The storytelling problem is that when the plan fails -- Gary and his best friend Andy make it to their destination, but instead of finding a way out they are trapped by the aliens -- there’s no place for the film to go. The audience, which only has a limited reserve of emotion to expend, has been treated to a half-hour of escalating chases, escapes, battles and violence and is emotionally spent. There is thus no way to develop any further lines of action, and the resolution becomes highly improvised: Gary and Andy win an argument with the aliens, who then give up and explode, leading to the epilogues. Although much of the material covered in the final confrontation is redundant, the mechanism by which the movie actually ends seems to be made up on the spot.

How could the filmmakers have made the ending more satisfying?

There is a solution readily at hand for this particular film, which has broader implications for anyone fleshing out the broad strokes of a screenplay.

Culmination vs. Climax

Frantisek Daniel (1926-1996)

Frantisek Daniel(1926-1996)

In the 1970s, dramaturge Frantisek Daniel drew a distinction between the climax of a drama and the end of the second act, which he termed the culmination. (This approach is taken up in The Tools of Screenwriting by David Howard and Edward Mabley [1994]).

In terms of the three act structure, the commencement of the pub crawl marks the end of the first act (the setup is complete, the main character’s objective is clear and he sets out to achieve it, and the obstacles will emerge readily). The tension of the second act revolves around the question (the Main Dramatic Question): will Gary and his friends succeed in their pub crawl? At the end of the second act, the question is answered: they succeed -- or at least Gary and Andy do.

Daniel’s argument was that if the resolution of the Main Dramatic Question comes earlier than the climax, rather than after, it allows the screenwriter time to explore the implications of that resolution more thoroughly, and can lead in fact to a new dramatic question (the third act tension) as a consequence. This in turn would make the final resolution feel more inevitable and thus satisfying, because the audience will have seen the premise stretched to the limit with its possibilities fully explored. Further, the shift in tension gives the audience an emotional “breather,” preparing it for the final expenditure of emotion during the story’s climactic moments.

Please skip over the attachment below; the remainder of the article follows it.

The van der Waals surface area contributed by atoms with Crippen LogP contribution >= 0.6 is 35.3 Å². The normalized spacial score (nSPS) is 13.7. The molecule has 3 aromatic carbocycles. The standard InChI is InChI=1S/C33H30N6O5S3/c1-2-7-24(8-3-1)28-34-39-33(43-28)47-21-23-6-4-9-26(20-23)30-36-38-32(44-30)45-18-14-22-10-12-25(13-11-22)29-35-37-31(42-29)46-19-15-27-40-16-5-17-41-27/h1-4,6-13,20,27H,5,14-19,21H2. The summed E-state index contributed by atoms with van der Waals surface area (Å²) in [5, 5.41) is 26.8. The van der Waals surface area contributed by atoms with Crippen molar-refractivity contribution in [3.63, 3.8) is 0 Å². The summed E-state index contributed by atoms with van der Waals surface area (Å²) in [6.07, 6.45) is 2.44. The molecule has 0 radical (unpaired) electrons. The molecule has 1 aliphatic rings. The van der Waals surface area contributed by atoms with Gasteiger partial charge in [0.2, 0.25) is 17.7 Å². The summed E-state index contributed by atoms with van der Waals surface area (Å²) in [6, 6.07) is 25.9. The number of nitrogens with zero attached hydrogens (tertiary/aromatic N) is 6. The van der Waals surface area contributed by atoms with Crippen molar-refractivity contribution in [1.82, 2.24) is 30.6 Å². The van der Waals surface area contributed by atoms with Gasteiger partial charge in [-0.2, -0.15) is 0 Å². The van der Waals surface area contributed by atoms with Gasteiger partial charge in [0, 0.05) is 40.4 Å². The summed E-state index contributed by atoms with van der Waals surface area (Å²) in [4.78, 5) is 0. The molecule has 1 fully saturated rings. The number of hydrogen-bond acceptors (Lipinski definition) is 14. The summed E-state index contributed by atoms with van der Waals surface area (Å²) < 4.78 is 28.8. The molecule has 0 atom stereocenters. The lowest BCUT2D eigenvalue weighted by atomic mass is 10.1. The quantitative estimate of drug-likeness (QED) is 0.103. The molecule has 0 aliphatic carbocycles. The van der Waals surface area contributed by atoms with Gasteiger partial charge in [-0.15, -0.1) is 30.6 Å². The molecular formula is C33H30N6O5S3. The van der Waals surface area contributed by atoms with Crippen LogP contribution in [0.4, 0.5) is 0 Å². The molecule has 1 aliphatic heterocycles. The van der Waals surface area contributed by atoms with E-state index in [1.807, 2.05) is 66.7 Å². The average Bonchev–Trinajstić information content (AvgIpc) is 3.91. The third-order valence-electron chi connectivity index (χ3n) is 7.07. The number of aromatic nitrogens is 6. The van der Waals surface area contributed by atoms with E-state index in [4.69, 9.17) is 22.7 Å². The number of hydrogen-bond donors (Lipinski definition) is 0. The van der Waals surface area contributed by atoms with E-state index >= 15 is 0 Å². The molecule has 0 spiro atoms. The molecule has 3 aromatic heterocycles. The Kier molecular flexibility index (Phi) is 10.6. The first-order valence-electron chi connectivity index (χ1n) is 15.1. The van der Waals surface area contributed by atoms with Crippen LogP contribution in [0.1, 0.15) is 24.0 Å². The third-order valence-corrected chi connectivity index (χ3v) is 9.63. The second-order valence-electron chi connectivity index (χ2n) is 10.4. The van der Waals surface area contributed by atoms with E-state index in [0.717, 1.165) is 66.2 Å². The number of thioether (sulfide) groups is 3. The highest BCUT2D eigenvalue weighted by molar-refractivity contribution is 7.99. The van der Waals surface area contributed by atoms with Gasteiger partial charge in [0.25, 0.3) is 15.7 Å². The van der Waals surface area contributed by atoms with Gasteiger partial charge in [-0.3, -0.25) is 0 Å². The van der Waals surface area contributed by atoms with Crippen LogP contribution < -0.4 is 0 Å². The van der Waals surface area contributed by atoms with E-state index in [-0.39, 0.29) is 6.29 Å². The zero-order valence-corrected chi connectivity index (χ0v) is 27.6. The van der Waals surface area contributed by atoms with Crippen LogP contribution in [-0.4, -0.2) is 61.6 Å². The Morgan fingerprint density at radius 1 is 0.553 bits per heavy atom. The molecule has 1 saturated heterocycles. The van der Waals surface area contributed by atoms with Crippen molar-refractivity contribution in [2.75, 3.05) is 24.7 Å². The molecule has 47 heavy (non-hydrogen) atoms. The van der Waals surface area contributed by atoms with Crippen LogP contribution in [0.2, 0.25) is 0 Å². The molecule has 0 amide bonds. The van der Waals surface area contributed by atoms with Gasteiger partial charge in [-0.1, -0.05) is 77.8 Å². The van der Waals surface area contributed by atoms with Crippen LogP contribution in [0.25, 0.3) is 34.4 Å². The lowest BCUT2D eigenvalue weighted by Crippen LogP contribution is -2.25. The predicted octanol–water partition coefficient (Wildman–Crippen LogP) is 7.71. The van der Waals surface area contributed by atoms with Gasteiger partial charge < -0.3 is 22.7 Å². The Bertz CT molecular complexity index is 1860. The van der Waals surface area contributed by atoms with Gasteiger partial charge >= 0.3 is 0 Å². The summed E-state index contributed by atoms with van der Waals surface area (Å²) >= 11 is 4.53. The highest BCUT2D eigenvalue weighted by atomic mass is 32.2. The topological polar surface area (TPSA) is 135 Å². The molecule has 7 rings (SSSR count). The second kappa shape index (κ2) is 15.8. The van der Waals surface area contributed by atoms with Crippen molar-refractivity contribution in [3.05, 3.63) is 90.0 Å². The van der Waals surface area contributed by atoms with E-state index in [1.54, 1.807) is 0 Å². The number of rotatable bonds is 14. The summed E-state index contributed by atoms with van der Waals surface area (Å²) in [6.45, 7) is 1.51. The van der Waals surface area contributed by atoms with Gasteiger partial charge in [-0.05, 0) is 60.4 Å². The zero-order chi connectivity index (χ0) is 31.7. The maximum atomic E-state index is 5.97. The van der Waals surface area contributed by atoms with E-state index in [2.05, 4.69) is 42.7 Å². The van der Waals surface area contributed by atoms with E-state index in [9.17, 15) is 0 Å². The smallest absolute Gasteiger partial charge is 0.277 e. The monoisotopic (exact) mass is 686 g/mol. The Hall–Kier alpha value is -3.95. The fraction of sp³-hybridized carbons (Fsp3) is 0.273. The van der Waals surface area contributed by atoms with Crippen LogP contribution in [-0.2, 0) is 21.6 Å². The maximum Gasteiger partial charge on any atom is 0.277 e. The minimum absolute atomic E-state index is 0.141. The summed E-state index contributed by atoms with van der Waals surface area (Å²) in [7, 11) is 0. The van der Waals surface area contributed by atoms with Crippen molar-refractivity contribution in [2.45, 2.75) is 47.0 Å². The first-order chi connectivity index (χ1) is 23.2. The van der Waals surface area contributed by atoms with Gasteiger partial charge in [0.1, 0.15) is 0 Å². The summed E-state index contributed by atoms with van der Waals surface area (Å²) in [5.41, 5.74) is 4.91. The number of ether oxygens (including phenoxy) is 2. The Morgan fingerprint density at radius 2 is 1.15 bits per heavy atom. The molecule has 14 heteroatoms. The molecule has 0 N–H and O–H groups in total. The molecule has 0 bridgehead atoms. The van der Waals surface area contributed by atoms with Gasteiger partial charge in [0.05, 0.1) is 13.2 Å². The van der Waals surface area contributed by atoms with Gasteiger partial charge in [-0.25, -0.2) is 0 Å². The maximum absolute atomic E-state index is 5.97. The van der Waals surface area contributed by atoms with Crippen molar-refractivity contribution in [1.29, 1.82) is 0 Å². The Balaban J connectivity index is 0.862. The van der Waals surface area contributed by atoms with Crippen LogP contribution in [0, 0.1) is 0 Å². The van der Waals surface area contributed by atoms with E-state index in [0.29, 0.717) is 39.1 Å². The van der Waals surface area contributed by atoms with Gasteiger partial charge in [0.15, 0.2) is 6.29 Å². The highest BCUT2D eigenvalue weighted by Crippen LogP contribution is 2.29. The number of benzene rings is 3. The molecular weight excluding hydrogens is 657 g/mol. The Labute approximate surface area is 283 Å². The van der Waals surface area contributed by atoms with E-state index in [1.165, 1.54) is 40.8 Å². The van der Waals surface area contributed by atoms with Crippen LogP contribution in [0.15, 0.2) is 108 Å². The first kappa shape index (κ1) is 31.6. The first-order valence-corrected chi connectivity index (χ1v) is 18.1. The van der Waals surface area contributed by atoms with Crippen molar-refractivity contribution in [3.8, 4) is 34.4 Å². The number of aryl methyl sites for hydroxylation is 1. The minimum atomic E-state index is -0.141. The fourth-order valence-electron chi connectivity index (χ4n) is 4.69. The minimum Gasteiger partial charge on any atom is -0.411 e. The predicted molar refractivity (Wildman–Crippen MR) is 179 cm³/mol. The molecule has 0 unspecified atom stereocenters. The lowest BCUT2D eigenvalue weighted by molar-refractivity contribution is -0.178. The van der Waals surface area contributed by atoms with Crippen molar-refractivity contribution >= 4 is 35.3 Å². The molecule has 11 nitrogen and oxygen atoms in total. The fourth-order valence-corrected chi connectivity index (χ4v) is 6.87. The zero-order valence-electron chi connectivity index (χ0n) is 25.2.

How To Fix The World's End

Turning to The World’s End: all the writers had to do was move the characters' arrival at the World’s End pub to a point earlier in the story, before all the violence and chases. Upon their arrival, they would have a reasonable hope that Gary’s plan actually worked -- that they’ve completed their crawl without letting on that they know about the aliens -- an outcome very unlikely in the film as written, given how over-the-top the action has been to that point.

The story can now pivot into the third act, when Gary and friends realize that instead of being their path to freedom, the World’s End pub is a trap. The third act tension would now revolve around their escape, into which can be placed all the escalating chases, escapes and violence, for which the audience still has a reserve of emotion to expend. Further, it would allow time for the storytellers to develop the notion of the post-tech apocalypse as a possible outcome, rather than surprising the audience with it in an epilogue that seems tacked on.

In general, during the development of a story, it’s always worth exploring the possibility of resolving the Main Dramatic Question at the end of the second act, rather than at the end of the script; if nothing else it allows a writer to fully stretch and explore his or her premise to the limit, increasing the likelihood its ending will feel fresh, exciting and satisfying.